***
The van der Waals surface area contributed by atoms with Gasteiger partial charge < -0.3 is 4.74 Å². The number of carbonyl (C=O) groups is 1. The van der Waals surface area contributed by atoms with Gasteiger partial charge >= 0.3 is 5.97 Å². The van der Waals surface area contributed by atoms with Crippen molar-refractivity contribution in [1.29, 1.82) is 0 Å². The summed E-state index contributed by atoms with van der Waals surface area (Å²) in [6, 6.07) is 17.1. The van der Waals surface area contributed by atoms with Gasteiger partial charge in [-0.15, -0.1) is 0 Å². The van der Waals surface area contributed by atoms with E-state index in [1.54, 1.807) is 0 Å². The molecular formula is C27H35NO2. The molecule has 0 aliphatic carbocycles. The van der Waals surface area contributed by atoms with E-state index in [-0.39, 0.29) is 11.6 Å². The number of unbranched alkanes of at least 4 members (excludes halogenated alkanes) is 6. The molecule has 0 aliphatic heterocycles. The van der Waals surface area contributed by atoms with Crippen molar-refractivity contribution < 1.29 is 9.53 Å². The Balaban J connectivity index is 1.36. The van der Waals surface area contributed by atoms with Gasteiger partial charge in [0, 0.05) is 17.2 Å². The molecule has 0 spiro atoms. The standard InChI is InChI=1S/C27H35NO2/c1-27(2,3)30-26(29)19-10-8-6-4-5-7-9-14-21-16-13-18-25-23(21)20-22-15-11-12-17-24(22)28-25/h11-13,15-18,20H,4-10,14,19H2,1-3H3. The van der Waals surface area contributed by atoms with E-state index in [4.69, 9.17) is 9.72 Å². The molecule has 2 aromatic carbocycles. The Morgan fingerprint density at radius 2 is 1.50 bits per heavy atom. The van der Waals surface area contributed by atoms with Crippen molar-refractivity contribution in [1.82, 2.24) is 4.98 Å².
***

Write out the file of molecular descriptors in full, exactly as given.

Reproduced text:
The van der Waals surface area contributed by atoms with Gasteiger partial charge < -0.3 is 4.74 Å². The number of carbonyl (C=O) groups is 1. The van der Waals surface area contributed by atoms with Gasteiger partial charge >= 0.3 is 5.97 Å². The van der Waals surface area contributed by atoms with Crippen molar-refractivity contribution in [1.29, 1.82) is 0 Å². The summed E-state index contributed by atoms with van der Waals surface area (Å²) in [6, 6.07) is 17.1. The van der Waals surface area contributed by atoms with Gasteiger partial charge in [-0.15, -0.1) is 0 Å². The van der Waals surface area contributed by atoms with E-state index in [1.54, 1.807) is 0 Å². The molecular formula is C27H35NO2. The molecule has 0 aliphatic carbocycles. The van der Waals surface area contributed by atoms with E-state index in [-0.39, 0.29) is 11.6 Å². The number of unbranched alkanes of at least 4 members (excludes halogenated alkanes) is 6. The molecule has 0 aliphatic heterocycles. The van der Waals surface area contributed by atoms with Crippen molar-refractivity contribution < 1.29 is 9.53 Å². The Balaban J connectivity index is 1.36. The van der Waals surface area contributed by atoms with Gasteiger partial charge in [0, 0.05) is 17.2 Å². The molecule has 0 spiro atoms. The standard InChI is InChI=1S/C27H35NO2/c1-27(2,3)30-26(29)19-10-8-6-4-5-7-9-14-21-16-13-18-25-23(21)20-22-15-11-12-17-24(22)28-25/h11-13,15-18,20H,4-10,14,19H2,1-3H3. The van der Waals surface area contributed by atoms with E-state index in [4.69, 9.17) is 9.72 Å². The molecule has 2 aromatic carbocycles. The Morgan fingerprint density at radius 2 is 1.50 bits per heavy atom. The van der Waals surface area contributed by atoms with Crippen molar-refractivity contribution in [1.82, 2.24) is 4.98 Å².